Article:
It might have been evident to the Prime minister that breaking away from a nation to whom India has learnt much, notwithstanding the blunders of British statesmen in dealing with the Indian situation, would have been tactless and drastic. So by retaining the Sovereign as the symbol of a free people, he has not only shown vision and superb statesmanship, but has quite appropriately paid tribute to one of the finest evolved democratic institutions in the world.

British statesmen erred in not believing that India was no politically ripe for conducting her own affairs, but Indians proved their ability by running the gauntlet of restriction, imprisonment and lathi charges. They, like the cultured people they are, refused to be bitter or to evince hatred or malice, but have shown a willingness to cooperate in the interest of humanity.

India’s mission is peace and the brotherhood of man. Her independence of Britain gives more status to their relationship. Here is a friendly and spiritual bond which transcends the geographic and ethnic ties of the other members of the Commonwealth.

Randall Butisingh

April 10, 2008


Posted in Education, Environment, Guyana, Philosophy, Politics, Thoughts tagged , , , , , , , , , , , , , , , , at 6:16 am by randallbutisingh



When men are subdued by force they do not submit in their minds, but only because their strength is inadequate. When men are subdued by power in personality they are pleased to their very heart’s core and do really submit.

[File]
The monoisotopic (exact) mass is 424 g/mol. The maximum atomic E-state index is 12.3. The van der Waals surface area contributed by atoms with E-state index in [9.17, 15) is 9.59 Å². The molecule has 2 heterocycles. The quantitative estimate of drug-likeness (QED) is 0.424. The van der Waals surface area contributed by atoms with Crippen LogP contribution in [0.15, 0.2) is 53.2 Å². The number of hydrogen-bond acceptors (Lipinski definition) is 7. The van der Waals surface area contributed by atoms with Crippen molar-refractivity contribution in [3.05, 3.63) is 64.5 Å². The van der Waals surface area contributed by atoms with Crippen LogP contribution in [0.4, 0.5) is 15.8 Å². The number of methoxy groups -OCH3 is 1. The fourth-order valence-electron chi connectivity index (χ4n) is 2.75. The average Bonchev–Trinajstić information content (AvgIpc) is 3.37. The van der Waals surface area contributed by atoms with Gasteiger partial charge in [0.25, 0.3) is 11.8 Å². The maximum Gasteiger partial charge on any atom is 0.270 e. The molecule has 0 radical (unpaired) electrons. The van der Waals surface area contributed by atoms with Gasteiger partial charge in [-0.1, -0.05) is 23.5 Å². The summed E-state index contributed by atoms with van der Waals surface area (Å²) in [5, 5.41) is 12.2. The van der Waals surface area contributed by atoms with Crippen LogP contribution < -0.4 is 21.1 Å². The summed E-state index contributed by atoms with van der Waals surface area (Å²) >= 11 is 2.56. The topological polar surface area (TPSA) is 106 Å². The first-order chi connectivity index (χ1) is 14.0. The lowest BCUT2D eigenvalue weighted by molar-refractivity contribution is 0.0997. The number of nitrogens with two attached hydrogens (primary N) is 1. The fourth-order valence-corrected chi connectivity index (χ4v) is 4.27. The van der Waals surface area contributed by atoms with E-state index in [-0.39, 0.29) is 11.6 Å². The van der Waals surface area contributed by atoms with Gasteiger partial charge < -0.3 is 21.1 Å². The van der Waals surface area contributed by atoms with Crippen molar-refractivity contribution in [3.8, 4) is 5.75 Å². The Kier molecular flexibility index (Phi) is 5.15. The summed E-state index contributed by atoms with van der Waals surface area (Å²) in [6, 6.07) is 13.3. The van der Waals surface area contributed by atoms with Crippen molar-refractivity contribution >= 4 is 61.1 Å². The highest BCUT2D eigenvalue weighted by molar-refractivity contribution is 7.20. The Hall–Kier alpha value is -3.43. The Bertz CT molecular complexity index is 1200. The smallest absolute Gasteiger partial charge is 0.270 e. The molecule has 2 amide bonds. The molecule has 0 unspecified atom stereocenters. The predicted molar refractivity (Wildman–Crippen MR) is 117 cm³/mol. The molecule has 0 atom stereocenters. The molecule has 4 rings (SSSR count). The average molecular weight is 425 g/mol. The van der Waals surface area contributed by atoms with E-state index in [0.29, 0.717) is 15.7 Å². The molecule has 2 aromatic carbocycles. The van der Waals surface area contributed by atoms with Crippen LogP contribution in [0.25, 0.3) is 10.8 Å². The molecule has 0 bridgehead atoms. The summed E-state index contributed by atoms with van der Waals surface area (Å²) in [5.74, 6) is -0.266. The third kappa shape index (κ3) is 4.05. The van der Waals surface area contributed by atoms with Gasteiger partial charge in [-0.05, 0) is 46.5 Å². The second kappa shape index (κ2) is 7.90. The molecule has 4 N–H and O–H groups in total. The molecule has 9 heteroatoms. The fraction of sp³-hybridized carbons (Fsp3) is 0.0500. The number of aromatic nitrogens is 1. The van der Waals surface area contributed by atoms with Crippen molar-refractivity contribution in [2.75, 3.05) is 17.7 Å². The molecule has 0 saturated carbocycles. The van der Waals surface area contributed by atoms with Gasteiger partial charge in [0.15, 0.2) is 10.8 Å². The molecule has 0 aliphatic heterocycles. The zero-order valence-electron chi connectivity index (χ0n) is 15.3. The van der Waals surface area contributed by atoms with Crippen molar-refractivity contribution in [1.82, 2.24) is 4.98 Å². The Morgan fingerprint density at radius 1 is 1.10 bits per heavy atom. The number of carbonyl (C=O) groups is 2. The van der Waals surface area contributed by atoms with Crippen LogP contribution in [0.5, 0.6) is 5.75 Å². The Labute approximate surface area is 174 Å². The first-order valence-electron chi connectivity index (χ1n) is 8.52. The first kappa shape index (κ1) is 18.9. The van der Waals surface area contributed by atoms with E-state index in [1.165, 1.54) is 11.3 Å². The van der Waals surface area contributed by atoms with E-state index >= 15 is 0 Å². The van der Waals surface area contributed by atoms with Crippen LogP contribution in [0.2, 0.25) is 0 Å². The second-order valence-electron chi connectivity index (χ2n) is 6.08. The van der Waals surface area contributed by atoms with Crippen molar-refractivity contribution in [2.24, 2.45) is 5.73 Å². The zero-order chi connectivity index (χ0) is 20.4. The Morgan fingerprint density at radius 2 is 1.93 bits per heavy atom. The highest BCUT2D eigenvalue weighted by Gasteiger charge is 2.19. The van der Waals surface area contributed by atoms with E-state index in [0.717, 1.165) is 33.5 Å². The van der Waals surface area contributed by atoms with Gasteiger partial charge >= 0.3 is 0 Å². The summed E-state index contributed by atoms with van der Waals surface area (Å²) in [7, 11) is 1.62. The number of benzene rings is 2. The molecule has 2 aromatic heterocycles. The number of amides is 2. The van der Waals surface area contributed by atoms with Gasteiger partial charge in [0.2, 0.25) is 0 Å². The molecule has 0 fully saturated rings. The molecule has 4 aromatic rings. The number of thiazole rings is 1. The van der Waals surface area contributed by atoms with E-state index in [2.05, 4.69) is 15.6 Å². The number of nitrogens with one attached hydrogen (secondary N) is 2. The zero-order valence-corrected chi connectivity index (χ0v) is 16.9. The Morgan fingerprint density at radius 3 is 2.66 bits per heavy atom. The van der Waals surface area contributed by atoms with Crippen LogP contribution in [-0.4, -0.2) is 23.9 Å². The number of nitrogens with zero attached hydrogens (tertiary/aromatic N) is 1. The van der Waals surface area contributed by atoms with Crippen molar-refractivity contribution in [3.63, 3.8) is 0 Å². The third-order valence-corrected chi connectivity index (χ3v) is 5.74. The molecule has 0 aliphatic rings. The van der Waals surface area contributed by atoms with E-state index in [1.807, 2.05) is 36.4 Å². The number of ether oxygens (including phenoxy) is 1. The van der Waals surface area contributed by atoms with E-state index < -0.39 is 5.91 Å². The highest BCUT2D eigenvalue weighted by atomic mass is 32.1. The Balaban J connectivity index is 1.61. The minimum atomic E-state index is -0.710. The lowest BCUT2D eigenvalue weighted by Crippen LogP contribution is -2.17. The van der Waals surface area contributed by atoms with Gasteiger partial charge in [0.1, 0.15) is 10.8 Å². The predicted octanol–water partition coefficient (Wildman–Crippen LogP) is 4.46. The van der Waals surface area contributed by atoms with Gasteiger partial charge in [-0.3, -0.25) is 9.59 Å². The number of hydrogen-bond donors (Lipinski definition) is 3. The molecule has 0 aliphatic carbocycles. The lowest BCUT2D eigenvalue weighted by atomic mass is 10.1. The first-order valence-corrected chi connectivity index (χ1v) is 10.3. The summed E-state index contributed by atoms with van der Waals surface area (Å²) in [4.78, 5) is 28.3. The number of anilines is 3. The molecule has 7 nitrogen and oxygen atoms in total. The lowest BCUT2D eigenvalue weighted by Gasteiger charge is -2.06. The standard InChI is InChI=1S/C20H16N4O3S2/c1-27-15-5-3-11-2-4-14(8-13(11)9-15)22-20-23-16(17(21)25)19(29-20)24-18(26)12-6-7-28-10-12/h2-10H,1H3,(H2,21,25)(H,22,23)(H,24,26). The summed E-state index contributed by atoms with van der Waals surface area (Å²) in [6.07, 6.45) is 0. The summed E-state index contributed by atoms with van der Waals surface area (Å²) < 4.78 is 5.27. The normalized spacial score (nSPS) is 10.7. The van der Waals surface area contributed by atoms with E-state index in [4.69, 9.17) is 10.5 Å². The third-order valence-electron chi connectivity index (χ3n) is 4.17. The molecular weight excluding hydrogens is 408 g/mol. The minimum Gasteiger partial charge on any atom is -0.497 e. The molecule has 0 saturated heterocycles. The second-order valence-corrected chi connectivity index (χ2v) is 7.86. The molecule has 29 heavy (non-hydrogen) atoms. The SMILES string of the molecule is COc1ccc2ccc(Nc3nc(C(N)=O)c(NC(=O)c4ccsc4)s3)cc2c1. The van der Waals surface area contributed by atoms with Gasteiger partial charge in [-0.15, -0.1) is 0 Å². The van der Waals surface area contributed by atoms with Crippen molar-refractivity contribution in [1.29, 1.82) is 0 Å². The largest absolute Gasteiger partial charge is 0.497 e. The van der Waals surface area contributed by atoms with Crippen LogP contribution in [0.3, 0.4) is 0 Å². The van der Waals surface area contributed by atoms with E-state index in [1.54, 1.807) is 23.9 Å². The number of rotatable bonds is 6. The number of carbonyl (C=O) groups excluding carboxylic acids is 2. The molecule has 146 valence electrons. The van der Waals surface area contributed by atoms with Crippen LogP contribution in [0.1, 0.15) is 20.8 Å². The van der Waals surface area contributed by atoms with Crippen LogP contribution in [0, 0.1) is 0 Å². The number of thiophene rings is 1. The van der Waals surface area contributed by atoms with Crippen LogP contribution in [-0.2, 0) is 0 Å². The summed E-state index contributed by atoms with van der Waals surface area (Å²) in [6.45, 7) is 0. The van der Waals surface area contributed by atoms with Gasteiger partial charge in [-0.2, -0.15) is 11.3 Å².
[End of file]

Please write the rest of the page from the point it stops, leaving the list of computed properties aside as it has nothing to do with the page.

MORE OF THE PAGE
Mencius (Meng Tzu}


The power of personality or charisma or ideas can be more powerful than the might of the sword, or the cannon or the bomb. The use of force can capture and suppress but it usually cannot maintain allegiance when the force is removed. True power is invisible and accepted consciously through acceptance of the ruler and his methods of governance – conscious submission.

Great leaders have the ability to enthuse others and to garner support with their words and actions and their leadership qualities. People follow and obey their wishes and such leaders thrive in the power vested and bequeathed to them by their people. They have little fear that the people will rise up against them.

The same concepts ccould be applied to the conquering armies of the old civilizations of the Greeks and the Romans. Later, the great European colonial powers of the Industrial Age showed their longevity in controlling millions of subjects with minimum physical force. In some cases they may have conquered initially by force, but they were only able to retain their power through mutually beneficial policies like trade and power brokering with the local factions in their colonies e.g. The Indian Raj of Britiin’s colonialism of India.

Even in the historical writings of little Demerara, now Guyana, that the Dutch ruled from 1581-1781 it is said that the Dutch settlers did not subjugate the native indigenous Amerindian tribes. The Dutch settler policy was to actively befriend local tribes with gifts and trade so that they became allies and protectors of the Dutch interests there. This policy also ensured that their slaves, imported from Africa, did not successfully escape as they were quickly tracked down and returned by the Amerindians.

It can therefore be said that the likeable personality, like the pen, is mightier than the sword. That endearing personality can be embodied in an individual or in a whole nation or people, as they are perceived by others. Their rule is accepted by their subjects who consciously submit as they are pleased with their method of governance.

— Cyril Bryan –